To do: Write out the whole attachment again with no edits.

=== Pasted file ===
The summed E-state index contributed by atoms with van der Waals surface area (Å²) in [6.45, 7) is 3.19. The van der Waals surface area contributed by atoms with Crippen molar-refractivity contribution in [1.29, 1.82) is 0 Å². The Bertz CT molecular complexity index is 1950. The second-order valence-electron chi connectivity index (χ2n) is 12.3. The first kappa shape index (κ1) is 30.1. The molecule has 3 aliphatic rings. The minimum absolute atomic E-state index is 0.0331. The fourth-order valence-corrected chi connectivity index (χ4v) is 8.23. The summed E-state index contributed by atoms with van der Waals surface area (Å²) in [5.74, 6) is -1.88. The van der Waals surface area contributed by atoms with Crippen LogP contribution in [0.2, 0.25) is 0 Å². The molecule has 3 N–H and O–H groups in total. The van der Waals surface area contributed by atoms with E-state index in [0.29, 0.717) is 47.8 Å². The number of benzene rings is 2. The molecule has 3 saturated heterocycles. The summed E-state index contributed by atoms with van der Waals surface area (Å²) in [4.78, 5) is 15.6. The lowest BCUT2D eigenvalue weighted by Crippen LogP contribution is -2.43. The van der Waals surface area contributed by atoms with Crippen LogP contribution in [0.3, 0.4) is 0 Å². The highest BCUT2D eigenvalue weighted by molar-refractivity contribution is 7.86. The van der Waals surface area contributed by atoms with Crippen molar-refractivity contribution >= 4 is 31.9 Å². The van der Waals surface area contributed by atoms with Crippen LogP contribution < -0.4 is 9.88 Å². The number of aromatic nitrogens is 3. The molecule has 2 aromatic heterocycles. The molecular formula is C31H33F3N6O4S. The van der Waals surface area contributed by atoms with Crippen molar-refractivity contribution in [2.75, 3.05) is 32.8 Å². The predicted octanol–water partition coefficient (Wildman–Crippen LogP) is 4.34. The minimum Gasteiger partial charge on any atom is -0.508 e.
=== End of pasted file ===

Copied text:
The summed E-state index contributed by atoms with van der Waals surface area (Å²) in [6.45, 7) is 3.19. The van der Waals surface area contributed by atoms with Crippen molar-refractivity contribution in [1.29, 1.82) is 0 Å². The Bertz CT molecular complexity index is 1950. The second-order valence-electron chi connectivity index (χ2n) is 12.3. The first kappa shape index (κ1) is 30.1. The molecule has 3 aliphatic rings. The minimum absolute atomic E-state index is 0.0331. The fourth-order valence-corrected chi connectivity index (χ4v) is 8.23. The summed E-state index contributed by atoms with van der Waals surface area (Å²) in [5.74, 6) is -1.88. The van der Waals surface area contributed by atoms with Crippen LogP contribution in [0.2, 0.25) is 0 Å². The molecule has 3 N–H and O–H groups in total. The van der Waals surface area contributed by atoms with E-state index in [0.29, 0.717) is 47.8 Å². The number of benzene rings is 2. The molecule has 3 saturated heterocycles. The summed E-state index contributed by atoms with van der Waals surface area (Å²) in [4.78, 5) is 15.6. The lowest BCUT2D eigenvalue weighted by Crippen LogP contribution is -2.43. The van der Waals surface area contributed by atoms with Crippen LogP contribution in [0.3, 0.4) is 0 Å². The highest BCUT2D eigenvalue weighted by molar-refractivity contribution is 7.86. The van der Waals surface area contributed by atoms with Crippen molar-refractivity contribution >= 4 is 31.9 Å². The van der Waals surface area contributed by atoms with Crippen LogP contribution < -0.4 is 9.88 Å². The number of aromatic nitrogens is 3. The molecule has 2 aromatic heterocycles. The molecular formula is C31H33F3N6O4S. The van der Waals surface area contributed by atoms with Crippen molar-refractivity contribution in [2.75, 3.05) is 32.8 Å². The predicted octanol–water partition coefficient (Wildman–Crippen LogP) is 4.34. The minimum Gasteiger partial charge on any atom is -0.508 e.